TOKYO – Japan confirmed for the first time Tuesday the existence of once-secret Cold War-era pacts with the U.S. that tacitly allowed nuclear-armed warships to enter Japanese ports in violation of Tokyo's postwar principles.
While declassified U.S. documents have already confirmed such 1960s agreements, Tuesday's revelation broke with decades of official denials.
The investigation by a government-mandated panel is part of Prime Minister Yukio Hatoyama's campaign to rein in the power of bureaucrats and make his government, which was elected to power last year, more open than that of the long-ruling conservatives, who repeatedly denied the existence of such pacts.
"It's regrettable that such facts were not disclosed to the public for such a long time, even after the end of the Cold War era," Foreign Minister Katsuya Okada told a news conference, adding that the investigation was meant to restore public trust in Japan's diplomacy.
The panel examined documents surrounding four pacts, including Tokyo's tacit permission that U.S. nuclear-armed warships could make calls at Japanese ports — a violation of Japan's so-called three non-nuclear principles not to make, own or allow the entry of atomic weapons.
There is strong aversion to nuclear weapons in Japan, the only country to suffer atomic bombings — in at the end of World War II.
Speculation about the existence of such secret agreements have been swirling in Japan for years so the panel's findings most likely will simply confirm public suspicions rather than shock or anger people. Some are also aware of U.S. documents about these matters.
Analysts welcomed the move as a positive step toward more transparency in the Japanese government but said it probably won't revive the sagging popularity of Hatoyama's government or affect U.S.-Japan ties, which have grown strained recently because of a dispute about relocating a key Marine base on the southern island of Okinawa.
"It's a good thing for Japanese democracy, given that the previous governments have been telling blunt lies to the public," said political science professor at in Tokyo., a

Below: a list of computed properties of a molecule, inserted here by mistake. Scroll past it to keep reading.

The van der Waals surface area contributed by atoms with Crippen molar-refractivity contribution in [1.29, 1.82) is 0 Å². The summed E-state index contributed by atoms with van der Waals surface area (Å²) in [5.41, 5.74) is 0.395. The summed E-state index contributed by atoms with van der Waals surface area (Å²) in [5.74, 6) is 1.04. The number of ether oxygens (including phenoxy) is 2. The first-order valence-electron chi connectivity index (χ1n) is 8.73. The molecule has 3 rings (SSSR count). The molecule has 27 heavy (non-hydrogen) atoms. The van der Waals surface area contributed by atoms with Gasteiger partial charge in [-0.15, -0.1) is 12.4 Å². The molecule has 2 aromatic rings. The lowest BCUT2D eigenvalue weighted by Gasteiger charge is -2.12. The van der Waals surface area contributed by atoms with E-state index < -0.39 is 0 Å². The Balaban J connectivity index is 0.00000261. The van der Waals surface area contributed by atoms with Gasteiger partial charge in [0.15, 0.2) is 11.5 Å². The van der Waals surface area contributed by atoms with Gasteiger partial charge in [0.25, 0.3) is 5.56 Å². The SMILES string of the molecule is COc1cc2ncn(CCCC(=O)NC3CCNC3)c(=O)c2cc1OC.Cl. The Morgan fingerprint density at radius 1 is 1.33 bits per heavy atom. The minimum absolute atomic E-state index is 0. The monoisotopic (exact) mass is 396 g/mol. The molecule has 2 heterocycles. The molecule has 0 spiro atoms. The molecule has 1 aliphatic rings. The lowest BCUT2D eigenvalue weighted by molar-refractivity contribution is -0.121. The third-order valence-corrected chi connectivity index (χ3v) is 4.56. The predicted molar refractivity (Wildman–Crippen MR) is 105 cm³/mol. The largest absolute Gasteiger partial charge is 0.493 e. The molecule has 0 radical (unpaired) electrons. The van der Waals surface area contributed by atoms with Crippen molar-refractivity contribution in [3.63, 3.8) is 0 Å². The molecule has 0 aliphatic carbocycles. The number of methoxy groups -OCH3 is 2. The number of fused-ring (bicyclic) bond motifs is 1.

"But I don't think it's going to have a short-term impact on the government's popularity," he said. "A lot of people look at this as something that belongs to history."
Under a security alliance with the U.S., some 47,000 American troops are stationed in Japan, and the U.S. protects the country under its nuclear umbrella.
Okada said it was possible that before 1991, when the U.S. stopped carrying battle-ready nuclear weapons, American warships might have had nuclear weapons as they entered Japanese waters or entered Japanese ports.
Reacting to the six-member panel's findings, summarized in a 108-page report, Hatoyama said there would be no changes to.
The panel, led by University of Tokyo professor Shinichi Kitaoka, said that while documents showed that Washington and Tokyo appeared to have differing interpretations about allowing nuclear-armed ships into Japanese waters, it was likely that Tokyo and Washington shared an unspoken understanding permitting them to make port calls in Japan without consent.
The experts also acknowledged that Tokyo and Washington had secret agreements allowing the U.S. to use military bases in Japan without prior consent in case of emergency on the Korean Peninsula during the Korean War.
The panel said it could not find specific evidence showing a secret pact allowing the U.S. to bring nuclear weapons into Okinawa after the 1972 reversion of the island to Japan. But it acknowledged that there was a vague secret agreement over Japan's cost burdens for Okinawa's 1972 reversion to Japan.
Associated Press writer Malcolm Foster contributed to this report.
(This version CORRECTS the spelling of professor's name to Kitaoka, instead of Kataoka.)